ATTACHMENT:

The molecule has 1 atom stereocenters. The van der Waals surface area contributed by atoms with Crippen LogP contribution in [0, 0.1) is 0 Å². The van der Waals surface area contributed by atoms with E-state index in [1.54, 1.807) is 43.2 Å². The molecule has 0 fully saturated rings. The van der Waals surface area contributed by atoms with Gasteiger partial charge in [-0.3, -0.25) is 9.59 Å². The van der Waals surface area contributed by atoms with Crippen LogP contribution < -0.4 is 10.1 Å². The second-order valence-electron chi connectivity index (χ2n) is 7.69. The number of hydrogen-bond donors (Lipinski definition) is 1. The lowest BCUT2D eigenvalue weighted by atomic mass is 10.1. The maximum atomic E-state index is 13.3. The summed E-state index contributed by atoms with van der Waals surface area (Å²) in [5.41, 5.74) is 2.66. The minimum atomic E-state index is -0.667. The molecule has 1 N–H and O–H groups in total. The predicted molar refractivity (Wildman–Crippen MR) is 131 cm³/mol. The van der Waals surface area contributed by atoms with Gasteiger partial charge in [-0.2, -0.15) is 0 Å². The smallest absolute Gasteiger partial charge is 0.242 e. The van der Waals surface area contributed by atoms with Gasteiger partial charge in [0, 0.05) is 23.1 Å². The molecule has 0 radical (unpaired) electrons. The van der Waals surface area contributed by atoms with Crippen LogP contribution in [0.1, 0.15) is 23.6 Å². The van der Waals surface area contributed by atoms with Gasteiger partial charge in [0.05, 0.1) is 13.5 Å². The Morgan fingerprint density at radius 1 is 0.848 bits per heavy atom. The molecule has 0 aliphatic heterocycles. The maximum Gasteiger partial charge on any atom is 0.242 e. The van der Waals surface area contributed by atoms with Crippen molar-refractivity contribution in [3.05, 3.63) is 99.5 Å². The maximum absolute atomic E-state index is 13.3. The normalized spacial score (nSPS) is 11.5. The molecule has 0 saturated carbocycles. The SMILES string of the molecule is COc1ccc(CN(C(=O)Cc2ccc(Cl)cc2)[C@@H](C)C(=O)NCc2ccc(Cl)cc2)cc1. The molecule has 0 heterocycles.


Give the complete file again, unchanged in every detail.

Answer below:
The molecule has 1 atom stereocenters. The van der Waals surface area contributed by atoms with Crippen LogP contribution in [0, 0.1) is 0 Å². The van der Waals surface area contributed by atoms with E-state index in [1.54, 1.807) is 43.2 Å². The molecule has 0 fully saturated rings. The van der Waals surface area contributed by atoms with Gasteiger partial charge in [-0.3, -0.25) is 9.59 Å². The van der Waals surface area contributed by atoms with Crippen LogP contribution < -0.4 is 10.1 Å². The second-order valence-electron chi connectivity index (χ2n) is 7.69. The number of hydrogen-bond donors (Lipinski definition) is 1. The lowest BCUT2D eigenvalue weighted by atomic mass is 10.1. The maximum atomic E-state index is 13.3. The summed E-state index contributed by atoms with van der Waals surface area (Å²) in [5.41, 5.74) is 2.66. The minimum atomic E-state index is -0.667. The molecule has 1 N–H and O–H groups in total. The predicted molar refractivity (Wildman–Crippen MR) is 131 cm³/mol. The van der Waals surface area contributed by atoms with Gasteiger partial charge in [-0.2, -0.15) is 0 Å². The smallest absolute Gasteiger partial charge is 0.242 e. The van der Waals surface area contributed by atoms with Gasteiger partial charge in [0, 0.05) is 23.1 Å². The molecule has 0 radical (unpaired) electrons. The van der Waals surface area contributed by atoms with Crippen LogP contribution in [0.1, 0.15) is 23.6 Å². The van der Waals surface area contributed by atoms with Gasteiger partial charge in [0.05, 0.1) is 13.5 Å². The Morgan fingerprint density at radius 1 is 0.848 bits per heavy atom. The molecule has 0 aliphatic heterocycles. The maximum Gasteiger partial charge on any atom is 0.242 e. The van der Waals surface area contributed by atoms with Crippen molar-refractivity contribution in [3.05, 3.63) is 99.5 Å². The maximum absolute atomic E-state index is 13.3. The normalized spacial score (nSPS) is 11.5. The molecule has 0 saturated carbocycles. The SMILES string of the molecule is COc1ccc(CN(C(=O)Cc2ccc(Cl)cc2)[C@@H](C)C(=O)NCc2ccc(Cl)cc2)cc1. The molecule has 0 heterocycles.